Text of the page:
Helping to build a community, self-confidence and craft skills

Tremorfa’s volunteer run community pantry is holding a series of craft workshops to help locals in the run up to Christmas.

Jenny Ashton (Pantry Lead) and Michelle Williams (Deputy Lead) held a candle making workshop this Thursday

Tremorfa Community Pantry are running a series of fundraiser events for their food bank, in the run up to Christmas, that will offer a focal point for local people to meet and socialise.

This past Thursday, the Pantry, which feeds up to 130 households per week, held a candle making session, open to anyone in the community interested in attending. The purposes of these sessions go far beyond a free candle, a chat and a social outlet being more important.

“We have a bit of a play around with stuff, but really it’s just a social space to give people an excuse to get out of the house, come down, have a coffee and meet people, we’re not very formal…or organized,” joked Pantry Lead Jenny Ashton.

“A lot of people get stuck in a rut and with covid, lockdowns and everything else, a lot of people don’t have the confidence to go out and socialise, there’s lots of people who are very shy when they come here first, we want to try and help them come out of their shell,” said Jenny.

 The Pantry has been running craft days, food shares, toy exchanges as well as many other events on a weekly basis to help local people in a historically deprived part of Cardiff. This coming Saturday there will be a Christmas Wreath workshop.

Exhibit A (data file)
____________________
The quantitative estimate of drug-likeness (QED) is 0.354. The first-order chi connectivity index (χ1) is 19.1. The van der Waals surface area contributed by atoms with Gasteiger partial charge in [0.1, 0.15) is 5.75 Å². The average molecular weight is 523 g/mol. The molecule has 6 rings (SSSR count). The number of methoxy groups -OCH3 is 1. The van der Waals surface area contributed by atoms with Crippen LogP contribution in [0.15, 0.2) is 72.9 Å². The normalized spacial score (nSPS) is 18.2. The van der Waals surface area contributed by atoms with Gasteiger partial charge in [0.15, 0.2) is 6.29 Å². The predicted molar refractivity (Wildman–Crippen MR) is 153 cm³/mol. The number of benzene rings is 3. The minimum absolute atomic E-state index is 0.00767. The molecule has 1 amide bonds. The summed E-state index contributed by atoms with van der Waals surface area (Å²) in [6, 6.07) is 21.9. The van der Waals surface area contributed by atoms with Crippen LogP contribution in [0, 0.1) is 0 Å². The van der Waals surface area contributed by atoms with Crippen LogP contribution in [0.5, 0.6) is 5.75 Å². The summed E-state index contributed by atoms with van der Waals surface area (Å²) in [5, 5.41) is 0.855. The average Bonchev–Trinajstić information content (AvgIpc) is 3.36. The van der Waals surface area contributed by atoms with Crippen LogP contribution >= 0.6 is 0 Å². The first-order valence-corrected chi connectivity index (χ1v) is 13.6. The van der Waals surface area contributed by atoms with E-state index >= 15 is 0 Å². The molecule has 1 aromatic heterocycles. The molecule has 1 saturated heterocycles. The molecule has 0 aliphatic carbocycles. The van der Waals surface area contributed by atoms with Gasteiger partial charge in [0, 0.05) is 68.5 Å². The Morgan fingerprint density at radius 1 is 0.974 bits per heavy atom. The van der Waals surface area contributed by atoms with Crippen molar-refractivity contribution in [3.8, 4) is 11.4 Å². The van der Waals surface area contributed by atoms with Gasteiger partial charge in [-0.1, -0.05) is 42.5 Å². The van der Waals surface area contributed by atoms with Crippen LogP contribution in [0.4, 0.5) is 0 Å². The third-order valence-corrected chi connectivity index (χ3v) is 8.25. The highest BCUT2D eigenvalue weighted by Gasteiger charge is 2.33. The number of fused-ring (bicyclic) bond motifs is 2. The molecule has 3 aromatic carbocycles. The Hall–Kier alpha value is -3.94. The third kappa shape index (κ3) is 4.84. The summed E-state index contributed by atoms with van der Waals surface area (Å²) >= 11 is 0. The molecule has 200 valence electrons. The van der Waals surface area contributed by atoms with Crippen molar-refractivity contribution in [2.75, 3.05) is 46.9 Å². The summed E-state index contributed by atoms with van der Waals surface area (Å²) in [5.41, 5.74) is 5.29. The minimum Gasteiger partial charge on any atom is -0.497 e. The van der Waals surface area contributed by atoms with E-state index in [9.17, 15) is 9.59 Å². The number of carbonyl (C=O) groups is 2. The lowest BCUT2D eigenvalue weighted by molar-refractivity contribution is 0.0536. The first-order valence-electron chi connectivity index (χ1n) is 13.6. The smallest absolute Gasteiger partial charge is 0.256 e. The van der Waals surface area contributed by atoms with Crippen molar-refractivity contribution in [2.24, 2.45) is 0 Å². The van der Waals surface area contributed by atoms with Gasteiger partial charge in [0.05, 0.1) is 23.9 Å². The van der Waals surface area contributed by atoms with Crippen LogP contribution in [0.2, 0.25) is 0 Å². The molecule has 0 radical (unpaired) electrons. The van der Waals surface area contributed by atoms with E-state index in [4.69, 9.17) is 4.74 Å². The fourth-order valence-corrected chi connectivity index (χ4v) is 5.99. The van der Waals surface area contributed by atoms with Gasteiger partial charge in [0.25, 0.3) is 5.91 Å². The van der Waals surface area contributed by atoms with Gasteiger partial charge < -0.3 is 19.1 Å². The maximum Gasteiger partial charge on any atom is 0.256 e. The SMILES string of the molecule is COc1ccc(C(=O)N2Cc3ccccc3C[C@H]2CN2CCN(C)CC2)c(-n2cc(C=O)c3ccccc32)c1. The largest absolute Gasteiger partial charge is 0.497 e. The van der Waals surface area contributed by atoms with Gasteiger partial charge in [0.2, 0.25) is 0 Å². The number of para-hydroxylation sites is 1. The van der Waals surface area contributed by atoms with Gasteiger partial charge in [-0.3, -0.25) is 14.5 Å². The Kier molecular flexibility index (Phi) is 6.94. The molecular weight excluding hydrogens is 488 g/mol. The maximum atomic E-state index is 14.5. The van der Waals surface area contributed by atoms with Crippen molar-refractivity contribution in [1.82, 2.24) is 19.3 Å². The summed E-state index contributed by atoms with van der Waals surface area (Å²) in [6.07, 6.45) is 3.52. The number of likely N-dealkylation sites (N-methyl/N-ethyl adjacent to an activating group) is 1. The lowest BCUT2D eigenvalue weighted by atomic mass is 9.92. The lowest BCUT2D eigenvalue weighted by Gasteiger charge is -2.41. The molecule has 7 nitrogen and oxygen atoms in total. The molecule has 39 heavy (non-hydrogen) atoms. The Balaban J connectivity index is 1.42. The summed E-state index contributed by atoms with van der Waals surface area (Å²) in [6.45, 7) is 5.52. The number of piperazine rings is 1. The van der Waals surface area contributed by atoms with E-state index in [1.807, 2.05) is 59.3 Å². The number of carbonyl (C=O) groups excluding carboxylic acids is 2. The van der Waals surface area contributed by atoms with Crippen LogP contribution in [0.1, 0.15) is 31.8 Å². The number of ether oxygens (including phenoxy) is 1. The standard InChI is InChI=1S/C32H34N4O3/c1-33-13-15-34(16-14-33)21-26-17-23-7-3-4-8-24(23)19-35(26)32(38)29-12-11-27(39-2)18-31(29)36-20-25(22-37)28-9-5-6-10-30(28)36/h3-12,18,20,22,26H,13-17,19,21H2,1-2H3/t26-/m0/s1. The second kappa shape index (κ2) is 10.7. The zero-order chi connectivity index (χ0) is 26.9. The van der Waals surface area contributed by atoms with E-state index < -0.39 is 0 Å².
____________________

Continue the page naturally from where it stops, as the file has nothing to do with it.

The Pantry hosts craft events sourced from cheap items found around the house every Thursday

The Pantry is entirely self-funded and organises events weekly on a Thursday morning that act as fundraisers. However, the Pantry’s main focus is on serving the wider community, as it functions as a food bank on Wednesday mornings.

The Pantry has been in operation as a food bank since 2019, initially starting out as a fridge and two shelves, feeding about 20 people per week with reclaimed food that would otherwise be destined for the landfill.

Today, the Pantry feeds between 120 to 130 households per week, which is about 350 people from the local community. “It doesn’t matter who you are, the queen could walk through that door, and she’d leave with the same bag of food as a homeless person, our view is that it shouldn’t go in the bin, it’d be better in someone’s belly,” said Jenny.

“We try our hardest to make the Pantry free for everyone, these events go a long way to letting us keep it that way,” said Michelle Williams, Pantry Deputy Lead

The emphasis within the Pantry is entirely based on positivity and giving back to the local community. “We just want to get people down, give them help, build their confidence, share our skills, keep food away from landfills, and make things more affordable for people,” Jenny said.

The Pantry operates thanks to the devotion of a team of volunteers

With all the good work being done by the community volunteers in the Pantry, the broad vision is clear. To sum it up, Jenny said that, “Tremorfa gets a bad rep I think we just get forgotten about, over this way, east Cardiff has always had a bad rep, we just want to make it nicer around here, raise our profile and make it a friendlier place to live.”

To keep up to date with other events being held please the Pantry’s Facebook and Twitter.